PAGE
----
Summer is in full swing, and many of us are regularly firing up the grill. Grilling provides great flavor without adding extra fat like frying. However, some studies have suggested there may be a cancer risk related to eating food cooked by high heat techniques such as grilling. It is believed that high heat grilling can convert proteins found in red meat, pork, poultry, and fish into heterocyclic amines (HCAs). This happens when the high temperature changes the shape of the protein structure in the meat. These chemicals have been linked to some types of cancers. Another cancer causing agent, polycyclic aromatic hydrocarbons (PAHs), is found in the smoke from grilling. These substances form when fat and juices from meat cooking on the grill drip down onto the heat source. Follow these tips to help reduce exposure to cancer-causing agents while still eating the grilled foods you love.
- Choose meats wisely. – Avoid grilling high-fat and processed meats like ribs, hot dogs, and sausages. Limit red meat, and choose chicken or fish more often. Choose lean meats which create less dripping and therefore less smoke. Trim excess fat, and remove skin before grilling. Opt for smaller cuts of meat which require less cooking time.
- Try a marinade. – Choose marinades made with vinegar or lemon which will form a protective layer on the meat and reduce HCA formations. Go for a thin marinade since thicker ones tend to char, which might increase exposure to cancer-causing agents. Marinate food in the refrigerator rather than on the counter. If you plan to use some of the marinade as a sauce on the cooked food, reserve some ahead of time so it doesn’t touch the raw meat or poultry.
- Reduce grilling time. – Always thaw meat before grilling. Use the refrigerator for slow, safe thawing. You may want to partially cook meats in the microwave before grilling to reduce cooking time and the risk of smoke flare-ups. Be sure to put the meat on the grill immediately after microwaving.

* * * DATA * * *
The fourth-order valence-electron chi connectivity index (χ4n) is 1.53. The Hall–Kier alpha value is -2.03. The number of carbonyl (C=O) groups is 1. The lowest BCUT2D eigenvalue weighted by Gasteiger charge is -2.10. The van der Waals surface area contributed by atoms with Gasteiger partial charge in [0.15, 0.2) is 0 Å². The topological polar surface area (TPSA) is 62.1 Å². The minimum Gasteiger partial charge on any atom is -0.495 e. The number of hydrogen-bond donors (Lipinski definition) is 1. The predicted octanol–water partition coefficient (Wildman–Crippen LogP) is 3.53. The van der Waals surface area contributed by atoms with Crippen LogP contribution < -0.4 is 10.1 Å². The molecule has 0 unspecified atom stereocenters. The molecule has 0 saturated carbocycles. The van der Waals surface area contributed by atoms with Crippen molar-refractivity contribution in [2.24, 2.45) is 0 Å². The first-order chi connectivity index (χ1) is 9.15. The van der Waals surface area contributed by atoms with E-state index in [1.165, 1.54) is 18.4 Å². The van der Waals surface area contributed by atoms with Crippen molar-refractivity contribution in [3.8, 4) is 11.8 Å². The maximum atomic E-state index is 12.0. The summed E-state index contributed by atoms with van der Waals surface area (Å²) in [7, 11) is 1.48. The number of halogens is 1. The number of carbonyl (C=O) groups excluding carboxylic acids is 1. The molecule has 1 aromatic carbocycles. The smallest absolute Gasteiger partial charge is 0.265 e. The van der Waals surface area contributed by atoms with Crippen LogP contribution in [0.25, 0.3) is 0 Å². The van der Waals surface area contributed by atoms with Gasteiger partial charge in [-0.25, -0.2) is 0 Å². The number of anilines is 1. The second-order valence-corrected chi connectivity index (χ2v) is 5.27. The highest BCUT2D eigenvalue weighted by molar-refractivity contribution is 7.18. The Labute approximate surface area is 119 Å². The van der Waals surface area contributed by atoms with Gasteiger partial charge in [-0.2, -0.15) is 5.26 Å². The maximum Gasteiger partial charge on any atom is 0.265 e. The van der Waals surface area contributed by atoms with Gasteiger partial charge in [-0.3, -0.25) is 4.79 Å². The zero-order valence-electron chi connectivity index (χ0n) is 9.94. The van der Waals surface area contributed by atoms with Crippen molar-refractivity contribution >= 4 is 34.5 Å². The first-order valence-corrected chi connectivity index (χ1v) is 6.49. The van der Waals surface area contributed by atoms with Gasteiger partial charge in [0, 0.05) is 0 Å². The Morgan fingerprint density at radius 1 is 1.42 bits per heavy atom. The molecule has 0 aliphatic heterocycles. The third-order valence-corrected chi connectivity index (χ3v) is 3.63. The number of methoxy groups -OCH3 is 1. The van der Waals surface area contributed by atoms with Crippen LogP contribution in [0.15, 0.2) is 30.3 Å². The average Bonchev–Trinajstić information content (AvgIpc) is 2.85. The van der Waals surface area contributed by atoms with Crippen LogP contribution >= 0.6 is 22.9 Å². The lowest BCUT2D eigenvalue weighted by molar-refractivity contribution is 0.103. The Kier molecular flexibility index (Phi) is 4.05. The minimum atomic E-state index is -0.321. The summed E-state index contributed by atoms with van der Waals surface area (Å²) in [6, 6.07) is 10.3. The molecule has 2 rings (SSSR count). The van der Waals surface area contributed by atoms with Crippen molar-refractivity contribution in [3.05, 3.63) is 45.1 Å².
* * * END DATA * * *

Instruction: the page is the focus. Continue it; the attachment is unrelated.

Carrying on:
- Clean and oil the grill. – Cleaning the grill after each use prevents harmful substances from building up and transferring to your food. Use a wire brush to give your grill a good cleaning, and then wipe it down with a cloth or paper towels. Lightly oil the grill to keep charred materials from sticking to your food.
- Flip often. – Flipping foods often will prevent burning or charring. Meat and poultry cooked on a grill often browns very fast on the outside. Use a meat thermometer to be sure the food has reached a safe internal temperature. You can visit www.befoodsafe.org for a chart of safe cooking temperatures or click here to download page. When the food is done, place it on a clean platter. Never use the same platter and utensils for raw and cooked meat and poultry.
- Consider food placement. – Place food at least six inches away from a heat source.
- Create a barrier. - Line the grill with aluminum foil perforated with holes to keep juices from spilling and producing harmful smoke.
- Add veggies to the menu. – Try grilling your favorite vegetables. They do not contain the protein that forms harmful HCAs.
Some things just call for a barbecue. If you are grilling and following proper safety tips, the risk of getting cancer from grilling foods is very low. Enjoy summer by choosing healthful foods for a healthier you!